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Ex-Newry City boss Darren Mullen bitten by the coaching bug in Gaelic football

Wednesday 5th June 2024

‘There’s more buy in among Gaelic footballers compared to soccer’

FORMER Newry City manager Darren Mullen doesn’t see himself returning to soccer coaching just yet after embracing the challenge of coaching his local GAA club Ballyholland and the Down minors.

Mullen stepped down as Newry City boss at the end of last season after 10 years at the helm. A keen Gaelic football enthusiast, he never imagined switching codes – but is glad he did.

Benny Coulter’s Down minors will compete in Saturday’s inaugural Seamus Heaney Cup final – a tiered All-Ireland competition – for teams who exited their respective provincial championships earlier in the season.

After being knocked out of the Ulster series on scoring difference, the Mourne youngsters have beaten Meath, Limerick and Leitrim and face Westmeath in the Heaney decider at Breffni Park on Saturday (5pm).

“I had to revalidate my pro licence and one of the ways you can do that is by studying another code,” Mullen explained. “Some other guys studied rugby or basketball, I went into Gaelic.

“Shane Mulholland asked me would I go in and coach my local club, Ballyholland, and when I was doing that Benny Coulter asked me to help him with the minors and I’ve tried to do both.”

He added: “I’m lucky with both Ballyholland and Down in that there are a lot of good people involved and you can bounce ideas off each other.

“I’m enjoying it to the point where I’m not missing the soccer. There was a period where I had itchy feet as I was missing it and was thinking of getting back involved in something, I had a few discussions, but they just weren’t the right thing. So, I jumped into this, and I suppose there is a lot of honour to be coaching your own club and the county.”

Mullen says there are many transferrable skills between soccer and Gaelic football, especially in relation to the counter-attack, and being involved in the latter code has reaffirmed his view that there is generally more buy in from Gaelic footballers compared to their soccer counterparts.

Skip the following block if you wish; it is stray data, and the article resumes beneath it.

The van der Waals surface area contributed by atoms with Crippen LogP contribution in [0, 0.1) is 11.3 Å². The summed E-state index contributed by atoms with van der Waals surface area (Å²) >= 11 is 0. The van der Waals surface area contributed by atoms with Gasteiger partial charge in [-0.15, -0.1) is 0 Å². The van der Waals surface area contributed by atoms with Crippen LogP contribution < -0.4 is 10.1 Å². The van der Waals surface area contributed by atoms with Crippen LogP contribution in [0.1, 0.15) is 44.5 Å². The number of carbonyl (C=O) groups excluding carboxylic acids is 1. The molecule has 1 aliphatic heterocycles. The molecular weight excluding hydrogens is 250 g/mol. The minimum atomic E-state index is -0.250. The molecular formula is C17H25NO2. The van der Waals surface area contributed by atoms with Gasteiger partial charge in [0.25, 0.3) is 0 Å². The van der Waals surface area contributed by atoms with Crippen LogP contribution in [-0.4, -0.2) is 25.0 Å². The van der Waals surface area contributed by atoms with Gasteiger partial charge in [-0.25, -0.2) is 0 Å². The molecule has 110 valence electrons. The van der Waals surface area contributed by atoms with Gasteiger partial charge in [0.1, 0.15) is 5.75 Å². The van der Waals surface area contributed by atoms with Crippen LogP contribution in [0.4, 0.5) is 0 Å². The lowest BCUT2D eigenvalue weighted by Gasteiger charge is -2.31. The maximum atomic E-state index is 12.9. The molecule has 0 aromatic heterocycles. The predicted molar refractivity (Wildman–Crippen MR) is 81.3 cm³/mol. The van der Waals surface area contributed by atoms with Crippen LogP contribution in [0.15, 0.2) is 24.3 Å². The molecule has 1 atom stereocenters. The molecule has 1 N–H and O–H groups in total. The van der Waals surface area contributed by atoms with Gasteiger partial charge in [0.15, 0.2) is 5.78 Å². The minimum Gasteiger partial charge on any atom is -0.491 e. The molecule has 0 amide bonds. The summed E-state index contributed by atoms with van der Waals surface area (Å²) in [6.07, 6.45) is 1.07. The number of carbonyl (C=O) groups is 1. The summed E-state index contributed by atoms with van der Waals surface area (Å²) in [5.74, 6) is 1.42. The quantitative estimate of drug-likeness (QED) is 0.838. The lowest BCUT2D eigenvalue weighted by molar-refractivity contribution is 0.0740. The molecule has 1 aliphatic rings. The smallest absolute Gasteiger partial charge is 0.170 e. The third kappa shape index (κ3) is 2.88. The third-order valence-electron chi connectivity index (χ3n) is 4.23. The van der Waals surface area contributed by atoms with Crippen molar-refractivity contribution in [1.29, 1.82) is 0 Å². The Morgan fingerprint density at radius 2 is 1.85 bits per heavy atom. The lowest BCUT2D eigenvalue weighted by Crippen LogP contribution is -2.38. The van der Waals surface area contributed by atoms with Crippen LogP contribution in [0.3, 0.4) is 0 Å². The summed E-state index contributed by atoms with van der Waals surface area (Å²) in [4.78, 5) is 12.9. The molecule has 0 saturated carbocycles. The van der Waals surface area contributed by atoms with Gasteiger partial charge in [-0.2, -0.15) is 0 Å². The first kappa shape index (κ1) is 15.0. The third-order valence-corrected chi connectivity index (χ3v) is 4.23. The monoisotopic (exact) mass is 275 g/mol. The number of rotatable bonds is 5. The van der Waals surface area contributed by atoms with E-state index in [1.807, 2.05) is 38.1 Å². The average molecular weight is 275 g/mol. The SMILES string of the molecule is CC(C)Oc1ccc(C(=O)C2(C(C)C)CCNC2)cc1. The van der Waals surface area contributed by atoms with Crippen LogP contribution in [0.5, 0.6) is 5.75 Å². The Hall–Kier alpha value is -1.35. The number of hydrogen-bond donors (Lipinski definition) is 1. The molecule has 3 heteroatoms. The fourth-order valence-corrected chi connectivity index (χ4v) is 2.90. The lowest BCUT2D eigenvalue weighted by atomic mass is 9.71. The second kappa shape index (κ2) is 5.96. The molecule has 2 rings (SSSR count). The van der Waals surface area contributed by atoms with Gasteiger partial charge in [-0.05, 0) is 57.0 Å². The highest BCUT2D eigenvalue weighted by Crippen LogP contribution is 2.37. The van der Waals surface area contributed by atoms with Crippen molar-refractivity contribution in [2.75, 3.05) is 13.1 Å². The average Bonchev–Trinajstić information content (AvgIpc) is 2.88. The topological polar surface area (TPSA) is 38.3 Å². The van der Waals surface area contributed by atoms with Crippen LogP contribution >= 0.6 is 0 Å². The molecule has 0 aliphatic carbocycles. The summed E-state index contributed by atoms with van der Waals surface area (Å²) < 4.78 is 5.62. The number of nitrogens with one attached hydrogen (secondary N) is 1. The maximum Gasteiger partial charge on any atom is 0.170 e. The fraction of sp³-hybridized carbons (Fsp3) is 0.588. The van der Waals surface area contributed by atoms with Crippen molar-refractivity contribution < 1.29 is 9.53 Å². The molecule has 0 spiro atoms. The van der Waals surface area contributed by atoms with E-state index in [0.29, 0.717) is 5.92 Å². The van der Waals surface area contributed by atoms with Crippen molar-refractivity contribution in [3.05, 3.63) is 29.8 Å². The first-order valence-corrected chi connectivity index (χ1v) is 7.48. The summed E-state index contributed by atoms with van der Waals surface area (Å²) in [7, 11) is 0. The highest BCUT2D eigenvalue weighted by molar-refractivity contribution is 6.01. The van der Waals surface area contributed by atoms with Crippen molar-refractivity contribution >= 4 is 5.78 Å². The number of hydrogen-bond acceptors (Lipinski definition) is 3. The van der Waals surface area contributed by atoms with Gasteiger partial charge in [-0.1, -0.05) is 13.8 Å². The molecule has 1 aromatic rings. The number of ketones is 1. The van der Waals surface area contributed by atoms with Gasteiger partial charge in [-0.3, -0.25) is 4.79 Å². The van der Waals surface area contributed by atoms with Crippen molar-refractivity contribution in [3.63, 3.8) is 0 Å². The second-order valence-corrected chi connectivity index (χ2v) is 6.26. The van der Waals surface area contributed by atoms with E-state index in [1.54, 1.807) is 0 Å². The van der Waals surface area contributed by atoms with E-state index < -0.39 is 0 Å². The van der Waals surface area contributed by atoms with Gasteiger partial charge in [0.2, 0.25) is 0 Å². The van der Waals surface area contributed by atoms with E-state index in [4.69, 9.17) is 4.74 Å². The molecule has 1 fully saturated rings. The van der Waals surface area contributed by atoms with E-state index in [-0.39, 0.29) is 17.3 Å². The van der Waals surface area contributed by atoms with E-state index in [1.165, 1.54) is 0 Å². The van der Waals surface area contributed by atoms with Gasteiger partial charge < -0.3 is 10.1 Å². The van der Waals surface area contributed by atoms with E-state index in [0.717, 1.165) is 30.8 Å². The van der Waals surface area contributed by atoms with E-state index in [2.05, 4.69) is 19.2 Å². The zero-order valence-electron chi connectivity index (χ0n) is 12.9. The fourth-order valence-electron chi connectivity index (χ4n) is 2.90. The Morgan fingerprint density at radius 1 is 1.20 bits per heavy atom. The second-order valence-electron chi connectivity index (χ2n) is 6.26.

“I would say there is better commitment in the GAA. Everybody has their own opinion. For me, there is a lot more pride playing for your county than playing for soccer teams – that’s not across the board, but just my experience.

“There are lads are bursting to play for their county. There’s never an issue with them in terms of attitude or not training properly. They are really proud to pull on the county jersey. It’s something soccer can learn from.

“At Newry, I was trying to build that community aspect, whereas in the GAA that happens automatically from a very early age. Now, you get lots of soccer clubs that have that too.”

Kilcoo’s Barra McEvoy, Paul McGovern, who played for Newry under Mullen, and Lorcan Lynch are among the Down minors who’ve been steady performers this season.

“Benny deserves a huge amount of credit because he’s created a really good team and a really good atmosphere and there’s a good collection of people in there.”

Tony Haveron, Sean Cunningham, Liam Hardy, Paul Murphy, Liam Howlett, Thomas Clark, Paddy Rooney and Thomas O’Hare, alongside Mullen, are the backroom team Coulter has assembled.

“Benny was one of the best forwards in Ireland so he’s a huge amount of knowledge,” Mullen said. “He’s very enjoyable to work and he commands that instant respect from the players.”

Saturday’s opponents Westmeath beat Laois in their semi-final with James McHugh, Cormac McKeogh and Will Scahill (two) among the goal-scorers.

“You’d love to be in an ‘A’ final but it’s a development squad and at the end of the day if these lads win an All-Ireland, it’ll be a great experience for them.”